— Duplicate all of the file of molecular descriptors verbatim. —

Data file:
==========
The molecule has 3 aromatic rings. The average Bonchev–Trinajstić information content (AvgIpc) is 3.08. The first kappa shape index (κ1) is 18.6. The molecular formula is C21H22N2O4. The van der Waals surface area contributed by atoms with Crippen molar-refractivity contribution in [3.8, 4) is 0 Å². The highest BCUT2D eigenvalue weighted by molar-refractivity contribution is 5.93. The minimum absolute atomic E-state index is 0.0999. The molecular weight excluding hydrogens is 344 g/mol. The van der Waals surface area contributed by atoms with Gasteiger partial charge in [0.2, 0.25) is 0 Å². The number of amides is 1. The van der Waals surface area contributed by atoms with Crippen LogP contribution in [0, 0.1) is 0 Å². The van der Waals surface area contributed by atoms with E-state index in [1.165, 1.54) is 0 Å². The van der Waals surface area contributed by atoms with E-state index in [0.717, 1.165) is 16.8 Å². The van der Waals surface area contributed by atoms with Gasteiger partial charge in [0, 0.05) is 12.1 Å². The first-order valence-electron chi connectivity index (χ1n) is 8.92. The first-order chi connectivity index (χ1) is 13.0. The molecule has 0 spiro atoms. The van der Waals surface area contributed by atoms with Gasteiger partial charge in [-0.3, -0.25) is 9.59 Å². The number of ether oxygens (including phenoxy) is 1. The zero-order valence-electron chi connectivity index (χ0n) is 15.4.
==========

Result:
The molecule has 3 aromatic rings. The average Bonchev–Trinajstić information content (AvgIpc) is 3.08. The first kappa shape index (κ1) is 18.6. The molecular formula is C21H22N2O4. The van der Waals surface area contributed by atoms with Crippen molar-refractivity contribution in [3.8, 4) is 0 Å². The highest BCUT2D eigenvalue weighted by molar-refractivity contribution is 5.93. The minimum absolute atomic E-state index is 0.0999. The molecular weight excluding hydrogens is 344 g/mol. The van der Waals surface area contributed by atoms with Gasteiger partial charge in [0.2, 0.25) is 0 Å². The number of amides is 1. The van der Waals surface area contributed by atoms with Crippen LogP contribution in [0, 0.1) is 0 Å². The van der Waals surface area contributed by atoms with E-state index in [1.165, 1.54) is 0 Å². The van der Waals surface area contributed by atoms with E-state index in [0.717, 1.165) is 16.8 Å². The van der Waals surface area contributed by atoms with Gasteiger partial charge in [0, 0.05) is 12.1 Å². The first-order valence-electron chi connectivity index (χ1n) is 8.92. The first-order chi connectivity index (χ1) is 13.0. The molecule has 0 spiro atoms. The van der Waals surface area contributed by atoms with Gasteiger partial charge in [-0.3, -0.25) is 9.59 Å². The number of ether oxygens (including phenoxy) is 1. The zero-order valence-electron chi connectivity index (χ0n) is 15.4.